Bill Stich and I were in PE together fall semester fourth class year. Boxing was our first quarter sport. I was 6'1", 175lbs; Bill was about 5'8"?, 175lbs. I had the reach and no muscle, he had the muscle and I tried to keep you at a distance or wrapped up. We were the only two 'heavyweights' in the class so we spared alot together. I dreaded the Graded Review in that class as I knew it would be three rounds and it was going to hurt when you connected. (I hated boxing). We lasted the full three minutes slugging away at each other and both came out bloody, the instructor loved it. I think we both got A's. One of those memories that's still fresh.

Bill Stitch

A couple of my memories of boxing at USAFA: “Payback Time!” - As a Doolie boxing upperclassmen, I sometimes (well, most of the time) ENJOYED beating the crap out of them! – my own form of early “Recognition”!!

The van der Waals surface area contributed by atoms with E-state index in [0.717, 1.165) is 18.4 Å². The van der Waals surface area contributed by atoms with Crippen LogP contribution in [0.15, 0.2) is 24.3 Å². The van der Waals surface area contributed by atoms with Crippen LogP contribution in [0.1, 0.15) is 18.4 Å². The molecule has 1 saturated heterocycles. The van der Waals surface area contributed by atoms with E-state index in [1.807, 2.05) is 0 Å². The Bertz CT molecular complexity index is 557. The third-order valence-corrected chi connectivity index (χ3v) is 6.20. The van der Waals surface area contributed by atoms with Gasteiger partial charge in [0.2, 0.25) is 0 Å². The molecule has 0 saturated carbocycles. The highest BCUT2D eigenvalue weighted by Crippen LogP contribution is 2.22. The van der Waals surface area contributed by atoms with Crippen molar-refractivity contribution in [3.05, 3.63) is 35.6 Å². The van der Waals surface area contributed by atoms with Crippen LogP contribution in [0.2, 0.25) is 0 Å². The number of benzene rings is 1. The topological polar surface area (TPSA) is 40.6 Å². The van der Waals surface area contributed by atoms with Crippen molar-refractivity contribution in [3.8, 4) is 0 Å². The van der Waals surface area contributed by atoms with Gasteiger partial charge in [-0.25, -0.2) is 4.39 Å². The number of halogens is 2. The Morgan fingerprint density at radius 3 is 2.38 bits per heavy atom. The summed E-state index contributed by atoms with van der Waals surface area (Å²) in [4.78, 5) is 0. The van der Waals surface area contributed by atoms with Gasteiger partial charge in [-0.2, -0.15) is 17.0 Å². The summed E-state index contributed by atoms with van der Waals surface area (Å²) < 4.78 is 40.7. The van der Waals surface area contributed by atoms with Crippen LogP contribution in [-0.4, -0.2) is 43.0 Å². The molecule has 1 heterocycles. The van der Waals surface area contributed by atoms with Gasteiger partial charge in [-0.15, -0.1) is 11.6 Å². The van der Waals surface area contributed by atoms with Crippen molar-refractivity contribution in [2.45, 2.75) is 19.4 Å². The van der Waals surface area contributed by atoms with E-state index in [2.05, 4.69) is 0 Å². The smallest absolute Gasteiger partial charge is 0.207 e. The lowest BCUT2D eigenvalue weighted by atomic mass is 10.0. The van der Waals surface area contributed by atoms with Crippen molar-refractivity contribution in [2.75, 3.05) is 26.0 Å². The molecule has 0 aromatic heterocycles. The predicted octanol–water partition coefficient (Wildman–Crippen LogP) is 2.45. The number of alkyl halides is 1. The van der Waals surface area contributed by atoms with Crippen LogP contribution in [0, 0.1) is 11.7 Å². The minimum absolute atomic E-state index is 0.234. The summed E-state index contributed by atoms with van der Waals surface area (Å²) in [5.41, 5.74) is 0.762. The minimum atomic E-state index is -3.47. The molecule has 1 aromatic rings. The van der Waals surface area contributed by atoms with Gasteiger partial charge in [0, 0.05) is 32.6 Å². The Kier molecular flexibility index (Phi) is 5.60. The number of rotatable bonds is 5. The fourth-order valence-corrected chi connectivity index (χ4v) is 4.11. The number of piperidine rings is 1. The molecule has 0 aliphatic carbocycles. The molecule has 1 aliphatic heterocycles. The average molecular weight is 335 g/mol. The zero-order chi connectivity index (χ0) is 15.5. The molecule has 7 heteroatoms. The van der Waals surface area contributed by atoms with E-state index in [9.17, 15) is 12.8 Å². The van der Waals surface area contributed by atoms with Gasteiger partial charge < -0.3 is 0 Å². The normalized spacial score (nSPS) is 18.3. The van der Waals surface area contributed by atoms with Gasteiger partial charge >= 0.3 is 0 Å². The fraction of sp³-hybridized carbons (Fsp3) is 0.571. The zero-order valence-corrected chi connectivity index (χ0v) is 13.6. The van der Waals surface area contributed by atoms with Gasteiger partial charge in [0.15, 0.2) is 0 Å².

And . . . “Rules? What Rules?” – I was a bit of a sloppy beginner boxer, especially as I got tired. I would let my left hand punches stay out a bit too far and inevitably/eventually it was hooked around the neck of my opponent who found it very hard to evade my right hand punches!! Opppps! Well, Excuuuuuuuuuse Me!

Dave Herlong

Most of my memories of USAFA now are "pleasant" ones, and I can laugh or smile about some of the others. My only recurring USAFA nightmare is not knowing which class to go to  is it an M-Day or a T-Day? – and then sitting in a final for a class I've forgotten to go to for most of the semester (yeah, I know – the CAS system would have corrected this early on).

But one of the dusty rooms of my memories on which I try to keep the door shut was boxing: one of those dreaded "Character Builders".